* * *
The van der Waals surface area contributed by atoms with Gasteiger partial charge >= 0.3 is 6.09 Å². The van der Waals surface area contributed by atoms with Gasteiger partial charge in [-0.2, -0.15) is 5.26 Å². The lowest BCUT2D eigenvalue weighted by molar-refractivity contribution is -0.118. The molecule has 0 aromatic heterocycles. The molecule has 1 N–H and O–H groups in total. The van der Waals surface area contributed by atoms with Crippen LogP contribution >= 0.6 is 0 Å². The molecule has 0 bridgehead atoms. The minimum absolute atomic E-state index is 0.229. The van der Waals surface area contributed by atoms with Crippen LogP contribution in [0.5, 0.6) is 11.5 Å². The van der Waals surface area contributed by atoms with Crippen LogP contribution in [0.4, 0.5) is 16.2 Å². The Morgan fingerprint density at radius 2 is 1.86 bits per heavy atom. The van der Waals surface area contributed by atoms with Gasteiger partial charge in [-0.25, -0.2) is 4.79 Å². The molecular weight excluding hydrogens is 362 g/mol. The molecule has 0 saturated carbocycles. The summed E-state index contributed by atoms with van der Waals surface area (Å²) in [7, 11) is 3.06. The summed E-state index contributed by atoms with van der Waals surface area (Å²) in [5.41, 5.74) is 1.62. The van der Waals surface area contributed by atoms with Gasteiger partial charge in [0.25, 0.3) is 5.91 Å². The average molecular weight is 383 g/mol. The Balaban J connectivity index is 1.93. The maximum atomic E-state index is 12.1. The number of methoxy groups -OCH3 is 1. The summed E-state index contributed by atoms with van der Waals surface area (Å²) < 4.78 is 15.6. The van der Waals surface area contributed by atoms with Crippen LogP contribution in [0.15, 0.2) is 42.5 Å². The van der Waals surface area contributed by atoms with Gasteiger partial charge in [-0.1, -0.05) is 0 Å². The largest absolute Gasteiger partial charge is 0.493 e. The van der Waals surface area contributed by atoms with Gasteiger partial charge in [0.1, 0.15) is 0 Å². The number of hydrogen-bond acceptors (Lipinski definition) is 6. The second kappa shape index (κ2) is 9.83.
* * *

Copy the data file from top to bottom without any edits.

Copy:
The van der Waals surface area contributed by atoms with Gasteiger partial charge >= 0.3 is 6.09 Å². The van der Waals surface area contributed by atoms with Gasteiger partial charge in [-0.2, -0.15) is 5.26 Å². The lowest BCUT2D eigenvalue weighted by molar-refractivity contribution is -0.118. The molecule has 0 aromatic heterocycles. The molecule has 1 N–H and O–H groups in total. The van der Waals surface area contributed by atoms with Crippen LogP contribution >= 0.6 is 0 Å². The molecule has 0 bridgehead atoms. The minimum absolute atomic E-state index is 0.229. The van der Waals surface area contributed by atoms with Crippen LogP contribution in [0.5, 0.6) is 11.5 Å². The van der Waals surface area contributed by atoms with Crippen LogP contribution in [0.4, 0.5) is 16.2 Å². The Morgan fingerprint density at radius 2 is 1.86 bits per heavy atom. The van der Waals surface area contributed by atoms with Gasteiger partial charge in [-0.25, -0.2) is 4.79 Å². The molecular weight excluding hydrogens is 362 g/mol. The molecule has 0 saturated carbocycles. The summed E-state index contributed by atoms with van der Waals surface area (Å²) in [7, 11) is 3.06. The summed E-state index contributed by atoms with van der Waals surface area (Å²) in [5.41, 5.74) is 1.62. The van der Waals surface area contributed by atoms with Gasteiger partial charge in [0.25, 0.3) is 5.91 Å². The average molecular weight is 383 g/mol. The Balaban J connectivity index is 1.93. The maximum atomic E-state index is 12.1. The number of methoxy groups -OCH3 is 1. The summed E-state index contributed by atoms with van der Waals surface area (Å²) < 4.78 is 15.6. The van der Waals surface area contributed by atoms with Crippen LogP contribution in [0.15, 0.2) is 42.5 Å². The van der Waals surface area contributed by atoms with Gasteiger partial charge in [-0.1, -0.05) is 0 Å². The largest absolute Gasteiger partial charge is 0.493 e. The van der Waals surface area contributed by atoms with Gasteiger partial charge in [0.1, 0.15) is 0 Å². The number of hydrogen-bond acceptors (Lipinski definition) is 6. The second kappa shape index (κ2) is 9.83.